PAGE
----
Isn’t she cute? Well watch out, she’ll pop a cap in your ass faster than you can say “Whoosamawhatsit.” Now Tristana is classified as a Marksman/Assassin because of her high ranged damage, which comes from her Marksman side, and her high mobility paired up with huge burst power is what makes her an assassin.
Now in theory, you can successfully play any champion in any way despite them all being very different, but over time players developed a general strategy of how to set up a team. This is called the meta. It exists because it’s an easy way for random players who just met to set up a team quickly and effectively. The meta consists of five roles: Top, Mid, ADC, Support and Jungle.
- Top is a champion who goes to the top lane by themselves and pushes to take down the lane. Top laners are generally Tanks and Fighters, with the occasional Mage or Assassin. This is because it’s the lane that’s furthest away from most of the action, so it’s usually safer for the tanks and fighters to farm minions for gold and experience.
- Mid is a champion who goes to the middle lane by themselves and is most often Mages and assassins because it’s the shortest lane, and they’re easy to kill quickly, so they can get back to the relative safety of their turrets more easily.
- ADC stands for Attack Damage Carry. This is almost exclusively for Marksmen, it’s supposed to be a ranged champion that can deal lots of damage in the late game to siege turrets and kill enemy teams in teamfights. The ADC generally heads down the bottom lane with a Support.
- Support is a champion that can do lots of CC (Crowd Control) abilities, or Sustain (Healing) for the most part, this is not entirely limited to Support-type champions surprisingly though, there are plenty of tanks, mages and fighters with high CC that work very well as supports. The support plays the game from the bottom lane with the ADC and their goal is to protect the ADC so that they can get lots of kills and gold to get stronger faster, as the game transitions into the mid and late game though, the support switches to helping the whole team out with their skill set.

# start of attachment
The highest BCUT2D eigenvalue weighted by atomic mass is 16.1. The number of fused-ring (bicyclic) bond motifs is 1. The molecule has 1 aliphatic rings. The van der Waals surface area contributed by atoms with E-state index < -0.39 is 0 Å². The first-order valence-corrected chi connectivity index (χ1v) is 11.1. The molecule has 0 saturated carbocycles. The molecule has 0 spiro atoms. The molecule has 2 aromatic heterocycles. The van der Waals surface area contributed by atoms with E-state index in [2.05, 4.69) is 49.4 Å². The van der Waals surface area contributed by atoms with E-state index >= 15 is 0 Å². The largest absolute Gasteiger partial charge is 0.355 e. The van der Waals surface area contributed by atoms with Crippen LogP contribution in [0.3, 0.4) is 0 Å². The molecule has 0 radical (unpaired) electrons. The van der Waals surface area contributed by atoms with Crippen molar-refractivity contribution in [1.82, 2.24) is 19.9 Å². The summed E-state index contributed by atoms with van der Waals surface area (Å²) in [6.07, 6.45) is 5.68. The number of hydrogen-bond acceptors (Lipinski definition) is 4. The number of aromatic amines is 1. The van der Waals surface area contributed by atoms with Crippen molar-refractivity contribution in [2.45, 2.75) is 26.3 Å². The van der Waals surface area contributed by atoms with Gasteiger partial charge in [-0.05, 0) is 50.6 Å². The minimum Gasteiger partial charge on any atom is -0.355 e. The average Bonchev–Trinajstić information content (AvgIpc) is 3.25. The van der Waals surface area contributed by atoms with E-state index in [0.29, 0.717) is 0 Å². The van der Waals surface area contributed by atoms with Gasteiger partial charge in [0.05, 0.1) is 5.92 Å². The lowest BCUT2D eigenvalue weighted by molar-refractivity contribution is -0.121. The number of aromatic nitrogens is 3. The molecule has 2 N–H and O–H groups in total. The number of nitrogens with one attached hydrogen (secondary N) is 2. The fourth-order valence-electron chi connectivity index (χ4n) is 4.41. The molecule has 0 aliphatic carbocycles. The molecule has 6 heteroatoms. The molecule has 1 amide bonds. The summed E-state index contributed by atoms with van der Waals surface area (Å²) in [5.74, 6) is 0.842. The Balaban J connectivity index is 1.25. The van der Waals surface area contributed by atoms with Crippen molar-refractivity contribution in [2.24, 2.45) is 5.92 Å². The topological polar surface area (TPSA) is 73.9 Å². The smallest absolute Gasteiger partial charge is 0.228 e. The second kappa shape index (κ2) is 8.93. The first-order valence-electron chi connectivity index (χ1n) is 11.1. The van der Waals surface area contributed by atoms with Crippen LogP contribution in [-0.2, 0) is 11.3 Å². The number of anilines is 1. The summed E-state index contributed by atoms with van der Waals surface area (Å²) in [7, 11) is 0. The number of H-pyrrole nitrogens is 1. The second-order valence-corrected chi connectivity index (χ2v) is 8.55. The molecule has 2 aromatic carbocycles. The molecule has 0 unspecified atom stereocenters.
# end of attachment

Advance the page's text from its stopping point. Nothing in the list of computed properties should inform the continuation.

- Junglers are the most unique role in that they don’t go in lane primarily, they roam around the map in the jungle, killing monsters for gold and experience, and their job is to ‘gank‘ the lanes, which basically means sneaking into the lane and killing the enemy laner(s) to get their lanes ahead. This is generally played by a wide variety of champions, but the most common seem to be Fighters, Tanks and Assassins.
This is what makes up the meta that players have established, but watch out, there’s so much more to it. I know, I know I just wrote a giant wall of text, but hopefully the little peppering of pretty pictures helped break up the monotony of my blathering. In fact, here’s another one for the road.
In the next article I’ll be going more in-depth on the role of Mid; how it works, the types of champions that work well in it – along with a recommended list of starter champions for the role to get you used to it.
Good luck on the Fields of Justice friends!
4676 Views // March 5, 2015